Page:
Joy and I both own smart phones, laptops, iPads, GPS tracking watches, electric toothbrushes etc. Like you, we own and use a bunch of electronics on a daily basis. We’re also lucky enough to live in the developed world and rely on technology for our basic needs (electricity, water, transport). But to what extent is any of it sustainable? Has any of it been made with human rights and the environment in mind, considering for example, the limited resources available and the aggregate impact the product has at the end of it’s life?
We’re pretty sure the answer is a resounding, no!
But let’s be honest, short of escaping to a desert island and living off the grid for the rest of our lives (the dream), we now need technology to get by. So, how do we reconcile our reliance on unsustainable tech with our goal of living (read: trying to) sustainably in our day to day lives?
This article covers a few things we can do to shift the imbalance of our unsustainable technology consumption but before we get into the nitty gritty, what is “sustainable technology”?
We think, and the general consensus on the interwebs seems to concur, that sustainable technology can be thought of, or broken down into, two basic categories:
- Day-to-day consumer technology: A combination of different approaches to make our day to day consumption of technology more sustainable. This could include choosing devices that are made ethically with resources that are either renewable or recycled (e.g. a good example is the Fairphone). It could also include a slow tech and minimalist approach to purchasing, using and discarding tech.
Focusing first on where we can make immediate changes, let’s look at day to day consumption including why it’s a hard habit to crack and what we can do to have an impact:
From a sustainability perspective, the tech industry is a bit like the wayward fashion industry:
- Supply chains are long, complex and lack transparency: Raw materials used in consumer electronics are sourced from all over the world so it’s just about impossible to know for sure if the product you’re buying has been produced sustainably. In all likelihood, if the product doesn’t explicitly and unequivocally say that it was made with workers, local communities and environment in mind then it almost certainly was not. Having said that, even if the product is made in a more sustainable fashion, it is unlikely to ever be truly sustainable. Mining, harvesting or extracting any non-renewable materials from the earth (e.g. the metals required for electronic devices) will always be unsustainable
- Keeping up: The consumable technology industry arguably moves just about as fast as the fashion industry. Few of us can keep up with its trends and developments which are principally driven by society’s hyper consumption and businesses’ insatiable focus on growth, sales and profit. Humans the world over have become marketing sponges, we simply can’t help ourselves when it comes to having the latest smart phone, Xbox, iPad, kettle, toaster, etc. Planned obsolescence doesn’t help much either…
So how do we consume sustainably without “falling behind”? Unfortunately, there are no easy or immediate answers. As with our other approaches to sustainable living (eating / shopping, fashion, traveling, body care products), here are a couple of thoughts we’ve come up with to do a better job of both consuming dramatically less and where we do have to consume, being as conscious as possible in our choices:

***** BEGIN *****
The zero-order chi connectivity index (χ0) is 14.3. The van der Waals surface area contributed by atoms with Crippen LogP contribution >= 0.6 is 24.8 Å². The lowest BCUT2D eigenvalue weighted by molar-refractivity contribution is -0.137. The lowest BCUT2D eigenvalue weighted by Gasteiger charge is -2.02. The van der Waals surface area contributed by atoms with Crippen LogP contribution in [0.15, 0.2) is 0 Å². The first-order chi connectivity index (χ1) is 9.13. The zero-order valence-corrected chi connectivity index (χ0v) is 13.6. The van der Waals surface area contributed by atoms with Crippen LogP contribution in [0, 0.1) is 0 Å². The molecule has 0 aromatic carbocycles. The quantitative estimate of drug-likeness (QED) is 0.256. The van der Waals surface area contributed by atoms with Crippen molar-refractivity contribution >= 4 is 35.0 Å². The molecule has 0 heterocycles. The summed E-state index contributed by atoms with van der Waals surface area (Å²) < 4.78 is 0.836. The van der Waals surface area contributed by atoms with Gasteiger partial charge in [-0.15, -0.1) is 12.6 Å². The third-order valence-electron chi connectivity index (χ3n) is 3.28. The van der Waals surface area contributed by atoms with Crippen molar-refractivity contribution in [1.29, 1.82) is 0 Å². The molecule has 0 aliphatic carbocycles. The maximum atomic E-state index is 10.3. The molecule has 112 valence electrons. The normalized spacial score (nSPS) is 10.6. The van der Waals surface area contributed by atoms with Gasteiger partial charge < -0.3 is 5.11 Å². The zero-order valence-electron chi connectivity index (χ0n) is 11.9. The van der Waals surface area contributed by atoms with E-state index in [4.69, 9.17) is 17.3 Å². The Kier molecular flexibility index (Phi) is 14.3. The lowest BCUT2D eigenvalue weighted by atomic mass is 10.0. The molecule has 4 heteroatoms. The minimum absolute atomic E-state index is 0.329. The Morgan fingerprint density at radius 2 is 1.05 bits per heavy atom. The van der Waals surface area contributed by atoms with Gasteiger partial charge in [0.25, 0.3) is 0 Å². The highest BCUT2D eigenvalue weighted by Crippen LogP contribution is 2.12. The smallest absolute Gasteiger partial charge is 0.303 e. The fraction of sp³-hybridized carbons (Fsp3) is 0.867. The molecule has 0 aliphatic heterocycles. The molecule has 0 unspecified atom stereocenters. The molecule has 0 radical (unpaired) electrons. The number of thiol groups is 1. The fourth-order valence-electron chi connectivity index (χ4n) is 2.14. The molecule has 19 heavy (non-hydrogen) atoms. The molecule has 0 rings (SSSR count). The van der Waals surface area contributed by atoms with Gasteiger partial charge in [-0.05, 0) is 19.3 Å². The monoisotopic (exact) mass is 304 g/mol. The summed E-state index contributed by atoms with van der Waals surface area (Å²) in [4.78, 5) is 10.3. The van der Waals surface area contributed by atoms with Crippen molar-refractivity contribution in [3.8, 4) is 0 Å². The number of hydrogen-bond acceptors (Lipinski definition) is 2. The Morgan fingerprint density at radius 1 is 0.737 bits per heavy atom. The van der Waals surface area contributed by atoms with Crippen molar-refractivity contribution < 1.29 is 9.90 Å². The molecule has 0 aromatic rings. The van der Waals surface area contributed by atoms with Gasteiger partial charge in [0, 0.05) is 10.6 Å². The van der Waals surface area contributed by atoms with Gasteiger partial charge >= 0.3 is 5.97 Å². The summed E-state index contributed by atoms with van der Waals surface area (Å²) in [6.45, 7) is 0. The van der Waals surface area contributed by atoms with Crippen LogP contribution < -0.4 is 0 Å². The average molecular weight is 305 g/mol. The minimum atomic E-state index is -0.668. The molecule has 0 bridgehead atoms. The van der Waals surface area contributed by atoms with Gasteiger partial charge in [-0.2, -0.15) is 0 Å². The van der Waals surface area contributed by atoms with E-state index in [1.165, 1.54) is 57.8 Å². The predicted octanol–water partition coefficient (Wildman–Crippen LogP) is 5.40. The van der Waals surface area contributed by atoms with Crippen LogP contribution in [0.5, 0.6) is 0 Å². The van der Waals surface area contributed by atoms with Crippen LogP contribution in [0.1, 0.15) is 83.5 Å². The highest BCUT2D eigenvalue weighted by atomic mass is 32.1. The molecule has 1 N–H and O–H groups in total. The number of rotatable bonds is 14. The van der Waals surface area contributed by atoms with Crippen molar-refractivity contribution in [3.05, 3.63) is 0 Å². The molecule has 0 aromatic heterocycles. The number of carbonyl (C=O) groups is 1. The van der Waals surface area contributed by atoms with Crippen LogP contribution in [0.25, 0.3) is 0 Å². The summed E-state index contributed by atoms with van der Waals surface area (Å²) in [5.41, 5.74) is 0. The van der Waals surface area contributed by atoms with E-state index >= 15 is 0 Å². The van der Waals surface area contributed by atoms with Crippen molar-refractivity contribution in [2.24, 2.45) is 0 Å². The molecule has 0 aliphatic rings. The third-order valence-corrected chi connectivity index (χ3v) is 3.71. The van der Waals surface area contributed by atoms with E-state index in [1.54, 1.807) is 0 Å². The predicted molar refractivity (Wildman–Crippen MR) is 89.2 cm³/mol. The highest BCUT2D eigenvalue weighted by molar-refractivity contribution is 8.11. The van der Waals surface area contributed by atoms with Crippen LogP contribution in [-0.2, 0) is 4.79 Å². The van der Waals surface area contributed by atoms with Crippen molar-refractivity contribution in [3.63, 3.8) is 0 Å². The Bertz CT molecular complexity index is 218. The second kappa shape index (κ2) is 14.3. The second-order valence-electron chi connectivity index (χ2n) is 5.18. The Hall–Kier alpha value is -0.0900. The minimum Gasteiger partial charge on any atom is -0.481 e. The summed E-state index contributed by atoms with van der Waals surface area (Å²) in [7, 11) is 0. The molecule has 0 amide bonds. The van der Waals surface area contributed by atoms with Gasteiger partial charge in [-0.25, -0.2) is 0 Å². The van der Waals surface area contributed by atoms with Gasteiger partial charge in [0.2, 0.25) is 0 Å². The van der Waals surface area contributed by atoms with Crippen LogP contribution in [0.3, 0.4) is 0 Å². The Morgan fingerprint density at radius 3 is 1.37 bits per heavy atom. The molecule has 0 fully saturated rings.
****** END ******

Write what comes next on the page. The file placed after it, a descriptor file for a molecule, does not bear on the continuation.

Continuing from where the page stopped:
Much like the slow fashion movements, slow tech and minimalism are movements gaining traction among conscious consumers.
If you’re not familiar with the slow eating / slow fashion movements then, in a nutshell, they’re responses to much of society’s insatiable appetite for unsustainable (and largely unethical) food and fashion. Essentially, these movements aim to change the consumer mindset to one that is conscious and considered – the underlying message is deliberately simple and logical – if you don’t really need it, just don’t buy it and if you do buy it, make it last.
Reducing what we consume is absolutely the first step on this journey for all of us – tech is not immune!
The Minimalists have some sage advice on this topic. Their ethos is priority focused, buy what you really want, what is really important to you and scrap the rest. This can, of course, apply to many technology purchases (and any material possessions for that matter) that are nice to haves but ultimately are not necessary and not really high on your value or priority list. A good example is our DVD player which we’ve used about 5 times in the last year. A completely unnecessary and wasteful purchase.
It goes without saying too that we should use the product until the end of its life. I love a good running watch and since I’ve owned the one in the picture above for about 5 years now I want an upgrade. My current watch however, works just fine (despite taking a bit of time to pick up GPS coordinates) and tracks my mileage within a couple hundred meters (all I really need as an average jogger). Thus, while a new watch would be a treat, it’s an unnecessary purchase that I don’t need right now. Besides the environmental benefit of using a tech product until it’s natural end and not prematurely indulging in something that I don’t need, there’s the added benefit that when my watch does stop working and I do buy another one, I’ll appreciate it so much more because delayed gratification always feels better!
When buying tech, the goal should of course be to purchase technology responsibly. This means looking for tech providers or manufacturers with policies that at the very least consider and present their position on:
- Ethical sourcing of raw materials: Do they, for example, ensure that no child labor is used in the mining of metals and that local communities are adequately compensated for their work?
- Ethical manufacture: Are there adequate policies in place to ensure the well-being of factory workers and that they’re not unduly exposed to pollution or any unsafe working conditions?